Good Evening: While I was away, the markets celebrated our government’s latest plan for ending the financial crisis. Today the stock market retreated either from exhaustion, Treasury Secretary Geithner’s warning about our nation’s banks, the Obama administration’s ouster of GM’s Rick Wagoner, or a combination of all of the above. So clear to investors only last week, the road ahead now looks like it could lead us either higher or lower. Perhaps our policy choices and how we implement them will make all the difference. I’m going to breeze through today’s market action in order to devote more space to this theme.
Markets around the world were already under pressure as the Geithner and Wagoner stories hit the tape early this morning. Stocks in the U.S. opened 3% lower across the board this morning before settling into a fairly gentle trading range. At the day’s lows, the major indexes were off between 4% and 5%, and only a minor rally in the final hour of trading prevented stocks from closing with hefty losses. Not that the NASDAQ’s closing loss of nearly 3% was much to brag about, but it certainly was better than the 4.5% decline in the Dow Transportation average. Treasurys finally caught a bid, and it wasn’t the Fed’s bid for longer dated securities that did it, either. Shorter maturities saw their yields drop by 8 bps, while 10 and 30 year yields were off by only 2 to 4 bps. The dollar also found buyers, but commodities suffered along with stocks. With crude oil and its products leading the way lower, the CRB index finished down 3.5% today.
In thinking about our markets while I was away last week, the hopes for Tim Geithner’s latest plan and the stock market rally it spawned left me wondering whether our economy and markets are now at a crossroads. At once perplexed and inspired, I pulled up Robert Frost’s famous poem, “The Road Not Taken”. Here is the fourth and final stanza:
I shall be telling this with a sigh
Somewhere ages and ages hence:
Two roads diverged in a wood, and I—
I took the one less traveled by,
And that has made all the difference.
If Mr. Market could be likened to Mr. Frost’s traveler, then what path forward will the old gentleman soon choose? Will this latest in a multitude of policy responses from the Treasury Department and Federal Reserve lead him on a self-sustaining upward journey, or will these governmental actions do little to interrupt his previous descent?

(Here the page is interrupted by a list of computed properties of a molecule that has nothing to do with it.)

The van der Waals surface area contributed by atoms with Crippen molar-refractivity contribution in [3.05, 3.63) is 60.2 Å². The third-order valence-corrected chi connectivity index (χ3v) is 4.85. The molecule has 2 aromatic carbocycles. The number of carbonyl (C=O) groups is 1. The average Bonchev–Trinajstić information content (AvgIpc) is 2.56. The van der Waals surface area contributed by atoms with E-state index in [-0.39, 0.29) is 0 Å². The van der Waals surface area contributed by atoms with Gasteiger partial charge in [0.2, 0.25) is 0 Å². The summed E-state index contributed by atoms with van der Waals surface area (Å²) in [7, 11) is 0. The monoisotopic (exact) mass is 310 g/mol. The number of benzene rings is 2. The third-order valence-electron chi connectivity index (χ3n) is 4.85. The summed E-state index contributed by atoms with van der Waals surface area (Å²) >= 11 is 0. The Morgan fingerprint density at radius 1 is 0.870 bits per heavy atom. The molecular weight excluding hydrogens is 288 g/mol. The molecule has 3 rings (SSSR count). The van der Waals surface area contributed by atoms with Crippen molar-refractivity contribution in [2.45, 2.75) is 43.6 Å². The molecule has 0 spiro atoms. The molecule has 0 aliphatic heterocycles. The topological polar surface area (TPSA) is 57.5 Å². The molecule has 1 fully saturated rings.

These questions are tackled from different angles in both the latest “Market Focus” from Credit Suisse and an article in today’s Wall Street Journal (see below). The CS team scours through scores of historical charts in pointing out that stocks will decisively either rally or fall from these levels; a period of sideways trading looks most unlikely in their view. The Credit Suisse researchers make a number of assumptions in their analysis, not the least of which is that the March low in stock prices represents THE bottom. From decisive lows, muses Credit Suisse, what do the next 100 days of trading look like? Out come the charts, and comparisons with 2009 are then made with most of the bottoms seen during the last 80 years. Credit Suisse leans toward a positive resolution for both equities and the global economy, but in either case, CS sees the next couple of months as crucial. The key factor, according to Credit Suisse, is that massive government intervention will enable the world to avert a depression.
Just how a modern depression might look is the subject of an article by the same title on page 2 of today’s Wall Street Journal. Author Justin Lahart trots out charts of his own to compare today’s economic statistics (best described as, according to Jim Grant, “The Great Recession”) with the brutal and seasonally unadjusted numbers produced during the Great Depression. According to the data, the U.S. has yet to match the misery of the early 1980’s, let alone approach the devastation visited upon it during the early 1930’s. I have no quibble with these facts as presented, nor do I disagree with the forecasts among economists cited in the article that a 1930’s style depression is a long shot (a 15% chance is the mean estimate). The key passage for me, however, is the following one: